Councilors choose not to act on magnet district bonding ordinance

New London - Two committees of the City Council on Monday night wrestled with a proposal to authorize a roughly $200 million bonding ordinance to fund a school construction project.

As of late Monday night, the committees had elected to leave the matter in the committees for further study.

"There are questions out there that need to be answered," said council President Wade A. Hyslop, who also is chairman of the finance committee. "I think the best thing to do is leave this in committee until we get some answers."

Several councilors expressed concerns that they had too many questions about the school construction plan and the bonding proposal, and had been put under too tight of a deadline to pass the ordinance.

The project, which would pay for the facilities portion of the city's transition to an all-magnet school district, would involve renovating as new Bennie Dover Jackson Middle School and New London High School, and constructing a building to house a science, technology, engineering and math middle school at the high school campus.

Some facilities of the Garde Arts Center, as part of its own capital improvement plan, also would be expanded and renovated to accommodate an arts magnet high school downtown.

In total, the project is expected to cost roughly $216 million - all of which the City Council is being asked to authorize the city administration to bond - although the state legislature has approved reimbursement rates of 95 percent for the Garde project and 80 percent for each of the other two buildings, leaving the city to pay the balance of roughly $34 million.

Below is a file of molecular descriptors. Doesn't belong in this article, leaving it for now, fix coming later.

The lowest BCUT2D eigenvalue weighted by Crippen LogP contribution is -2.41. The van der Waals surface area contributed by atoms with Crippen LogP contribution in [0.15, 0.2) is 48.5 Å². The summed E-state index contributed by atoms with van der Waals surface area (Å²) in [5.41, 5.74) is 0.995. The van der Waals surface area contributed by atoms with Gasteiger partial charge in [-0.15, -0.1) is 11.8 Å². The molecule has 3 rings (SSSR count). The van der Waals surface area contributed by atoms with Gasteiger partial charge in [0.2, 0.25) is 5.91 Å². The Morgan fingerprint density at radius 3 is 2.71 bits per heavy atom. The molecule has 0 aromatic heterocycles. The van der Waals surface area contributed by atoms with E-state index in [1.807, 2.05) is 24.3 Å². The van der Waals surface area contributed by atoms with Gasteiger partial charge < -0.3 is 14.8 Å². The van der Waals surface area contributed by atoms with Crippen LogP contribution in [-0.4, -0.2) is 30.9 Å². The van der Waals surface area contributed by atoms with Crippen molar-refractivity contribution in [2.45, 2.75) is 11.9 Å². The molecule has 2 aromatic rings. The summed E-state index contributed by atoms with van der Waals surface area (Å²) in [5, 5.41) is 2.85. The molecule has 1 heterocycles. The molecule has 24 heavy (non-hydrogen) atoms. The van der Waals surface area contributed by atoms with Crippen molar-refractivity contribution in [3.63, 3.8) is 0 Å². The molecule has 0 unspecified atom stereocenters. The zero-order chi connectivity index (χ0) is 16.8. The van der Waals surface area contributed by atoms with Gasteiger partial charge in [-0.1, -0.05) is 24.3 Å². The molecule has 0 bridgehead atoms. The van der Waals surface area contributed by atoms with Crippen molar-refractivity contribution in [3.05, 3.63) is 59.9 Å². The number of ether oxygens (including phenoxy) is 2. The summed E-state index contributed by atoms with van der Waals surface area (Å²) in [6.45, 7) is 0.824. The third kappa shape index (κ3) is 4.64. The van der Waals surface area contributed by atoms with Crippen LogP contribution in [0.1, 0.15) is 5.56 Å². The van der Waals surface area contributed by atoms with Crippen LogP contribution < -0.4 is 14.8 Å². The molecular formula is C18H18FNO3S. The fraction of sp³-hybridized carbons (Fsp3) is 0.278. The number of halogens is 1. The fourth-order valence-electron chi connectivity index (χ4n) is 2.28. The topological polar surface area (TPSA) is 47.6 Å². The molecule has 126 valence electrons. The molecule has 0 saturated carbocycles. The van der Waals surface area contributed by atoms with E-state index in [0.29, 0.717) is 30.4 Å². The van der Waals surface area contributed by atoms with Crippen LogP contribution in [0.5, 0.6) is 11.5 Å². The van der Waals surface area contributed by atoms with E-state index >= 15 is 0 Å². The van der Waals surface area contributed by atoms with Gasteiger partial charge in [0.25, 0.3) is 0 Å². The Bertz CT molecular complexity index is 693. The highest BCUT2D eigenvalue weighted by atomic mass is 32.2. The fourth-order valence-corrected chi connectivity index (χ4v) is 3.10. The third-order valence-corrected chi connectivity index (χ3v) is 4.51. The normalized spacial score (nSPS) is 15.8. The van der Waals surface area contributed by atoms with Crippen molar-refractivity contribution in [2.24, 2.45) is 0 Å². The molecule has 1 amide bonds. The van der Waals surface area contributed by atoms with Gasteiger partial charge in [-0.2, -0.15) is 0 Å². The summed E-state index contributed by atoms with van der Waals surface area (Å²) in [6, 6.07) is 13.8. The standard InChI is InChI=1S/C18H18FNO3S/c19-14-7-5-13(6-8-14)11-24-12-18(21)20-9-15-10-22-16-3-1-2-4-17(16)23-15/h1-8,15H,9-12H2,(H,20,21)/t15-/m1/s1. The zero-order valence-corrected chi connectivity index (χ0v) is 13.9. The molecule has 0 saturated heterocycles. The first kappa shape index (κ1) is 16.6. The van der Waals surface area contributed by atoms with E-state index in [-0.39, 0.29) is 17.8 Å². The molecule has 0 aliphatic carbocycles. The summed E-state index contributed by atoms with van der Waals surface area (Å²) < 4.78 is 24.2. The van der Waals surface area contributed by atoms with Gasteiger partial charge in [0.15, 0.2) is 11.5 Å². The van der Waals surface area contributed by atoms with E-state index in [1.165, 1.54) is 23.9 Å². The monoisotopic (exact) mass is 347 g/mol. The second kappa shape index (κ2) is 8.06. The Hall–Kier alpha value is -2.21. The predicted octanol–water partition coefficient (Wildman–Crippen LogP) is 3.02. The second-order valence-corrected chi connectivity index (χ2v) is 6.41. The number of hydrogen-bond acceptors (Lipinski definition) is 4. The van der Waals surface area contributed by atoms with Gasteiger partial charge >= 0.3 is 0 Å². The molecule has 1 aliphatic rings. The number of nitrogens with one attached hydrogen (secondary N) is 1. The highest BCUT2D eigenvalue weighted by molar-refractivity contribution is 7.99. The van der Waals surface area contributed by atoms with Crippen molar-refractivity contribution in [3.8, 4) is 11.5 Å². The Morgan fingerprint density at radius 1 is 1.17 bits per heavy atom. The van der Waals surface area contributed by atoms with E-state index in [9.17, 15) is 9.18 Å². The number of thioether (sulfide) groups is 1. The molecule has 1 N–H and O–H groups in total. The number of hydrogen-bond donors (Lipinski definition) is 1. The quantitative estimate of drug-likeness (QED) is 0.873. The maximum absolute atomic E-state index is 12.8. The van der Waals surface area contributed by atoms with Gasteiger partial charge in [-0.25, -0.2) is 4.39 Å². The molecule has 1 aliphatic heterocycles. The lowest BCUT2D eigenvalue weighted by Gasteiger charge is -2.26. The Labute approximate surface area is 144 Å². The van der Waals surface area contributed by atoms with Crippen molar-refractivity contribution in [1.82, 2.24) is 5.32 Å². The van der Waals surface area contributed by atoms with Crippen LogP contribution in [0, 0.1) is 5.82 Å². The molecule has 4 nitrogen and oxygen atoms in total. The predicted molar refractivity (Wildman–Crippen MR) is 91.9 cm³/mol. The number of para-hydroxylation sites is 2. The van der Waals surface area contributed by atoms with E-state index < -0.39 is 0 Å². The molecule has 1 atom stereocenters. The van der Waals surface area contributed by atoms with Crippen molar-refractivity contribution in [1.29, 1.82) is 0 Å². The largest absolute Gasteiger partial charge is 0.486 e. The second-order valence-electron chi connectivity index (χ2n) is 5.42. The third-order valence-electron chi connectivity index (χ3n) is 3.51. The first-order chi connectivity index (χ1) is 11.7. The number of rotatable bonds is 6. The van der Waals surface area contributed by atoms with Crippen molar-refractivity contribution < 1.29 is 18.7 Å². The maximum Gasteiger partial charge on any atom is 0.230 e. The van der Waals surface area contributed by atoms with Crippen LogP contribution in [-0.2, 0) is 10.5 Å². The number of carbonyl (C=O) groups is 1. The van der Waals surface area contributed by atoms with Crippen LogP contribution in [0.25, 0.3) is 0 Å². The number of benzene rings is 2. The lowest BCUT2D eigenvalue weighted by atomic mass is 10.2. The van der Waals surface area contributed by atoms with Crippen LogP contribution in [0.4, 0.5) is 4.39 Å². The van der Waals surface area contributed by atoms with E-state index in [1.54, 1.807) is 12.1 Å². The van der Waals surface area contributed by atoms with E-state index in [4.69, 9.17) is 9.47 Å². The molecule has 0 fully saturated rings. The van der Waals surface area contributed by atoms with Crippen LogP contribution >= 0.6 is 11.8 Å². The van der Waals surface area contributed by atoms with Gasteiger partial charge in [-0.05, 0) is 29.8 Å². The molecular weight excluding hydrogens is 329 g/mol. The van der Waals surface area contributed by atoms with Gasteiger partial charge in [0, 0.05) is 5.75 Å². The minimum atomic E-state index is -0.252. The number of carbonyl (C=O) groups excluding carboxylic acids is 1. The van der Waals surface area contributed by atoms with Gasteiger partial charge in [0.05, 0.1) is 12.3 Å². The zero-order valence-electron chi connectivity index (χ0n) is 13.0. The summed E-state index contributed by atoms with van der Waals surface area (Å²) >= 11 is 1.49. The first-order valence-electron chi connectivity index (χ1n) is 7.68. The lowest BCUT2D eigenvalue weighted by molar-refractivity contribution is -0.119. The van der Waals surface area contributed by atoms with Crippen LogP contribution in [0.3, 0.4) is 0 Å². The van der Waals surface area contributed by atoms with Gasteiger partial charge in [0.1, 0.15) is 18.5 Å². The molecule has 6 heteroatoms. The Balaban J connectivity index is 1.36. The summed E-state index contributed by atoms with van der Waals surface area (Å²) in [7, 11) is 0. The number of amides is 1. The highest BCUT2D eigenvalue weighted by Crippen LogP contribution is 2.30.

Mayor Daryl Justin Finizio publicly announced the project and its associated costs June 13, and said the council would have to approve the plan by June 30 in order to "lock in" the funding commitments from the state.

Finance Director Jeff Smith told the committees that by approving the ordinance, it effectively would hold a spot in line for the city to access state funding for a school construction project. The city actually would not issue the bonds for about five years, he said.

"Obviously, we want what is best for our kids and want them to have everything they deserve," Councilor Anthony Nolan, chairman of the Education, Parks and Recreation Committee, said. "But unfortunately, what you put before us, or what the mayor put before us, has too many questions and leaves us confused. And to push something forward and have this much confusion isn't good."

City Finance Director Jeff Smith said Monday night that he would need a few months to work with other financial experts to develop a detailed analysis of all the costs that would be associated with building, operating and maintaining the new facilities.

It was not clear Monday night whether the council's committees would revisit the issue this week, as would be necessary to meet the June 30 deadline.


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